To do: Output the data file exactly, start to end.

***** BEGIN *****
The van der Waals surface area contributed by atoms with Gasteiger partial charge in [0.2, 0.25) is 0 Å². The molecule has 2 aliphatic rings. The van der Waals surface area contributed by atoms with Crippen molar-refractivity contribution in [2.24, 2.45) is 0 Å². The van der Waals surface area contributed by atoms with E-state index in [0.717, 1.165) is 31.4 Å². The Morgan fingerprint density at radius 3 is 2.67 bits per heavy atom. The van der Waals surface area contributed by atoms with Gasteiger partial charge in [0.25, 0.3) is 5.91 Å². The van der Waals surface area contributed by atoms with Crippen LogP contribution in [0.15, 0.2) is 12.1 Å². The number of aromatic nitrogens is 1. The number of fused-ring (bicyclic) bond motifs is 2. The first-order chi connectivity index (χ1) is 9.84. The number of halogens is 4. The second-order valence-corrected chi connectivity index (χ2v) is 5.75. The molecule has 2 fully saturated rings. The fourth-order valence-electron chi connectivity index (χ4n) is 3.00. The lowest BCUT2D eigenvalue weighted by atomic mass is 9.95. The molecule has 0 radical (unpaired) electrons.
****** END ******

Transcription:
The van der Waals surface area contributed by atoms with Gasteiger partial charge in [0.2, 0.25) is 0 Å². The molecule has 2 aliphatic rings. The van der Waals surface area contributed by atoms with Crippen molar-refractivity contribution in [2.24, 2.45) is 0 Å². The van der Waals surface area contributed by atoms with E-state index in [0.717, 1.165) is 31.4 Å². The Morgan fingerprint density at radius 3 is 2.67 bits per heavy atom. The van der Waals surface area contributed by atoms with Gasteiger partial charge in [0.25, 0.3) is 5.91 Å². The van der Waals surface area contributed by atoms with Crippen LogP contribution in [0.15, 0.2) is 12.1 Å². The number of aromatic nitrogens is 1. The number of fused-ring (bicyclic) bond motifs is 2. The first-order chi connectivity index (χ1) is 9.84. The number of halogens is 4. The second-order valence-corrected chi connectivity index (χ2v) is 5.75. The molecule has 2 fully saturated rings. The fourth-order valence-electron chi connectivity index (χ4n) is 3.00. The lowest BCUT2D eigenvalue weighted by atomic mass is 9.95. The molecule has 0 radical (unpaired) electrons.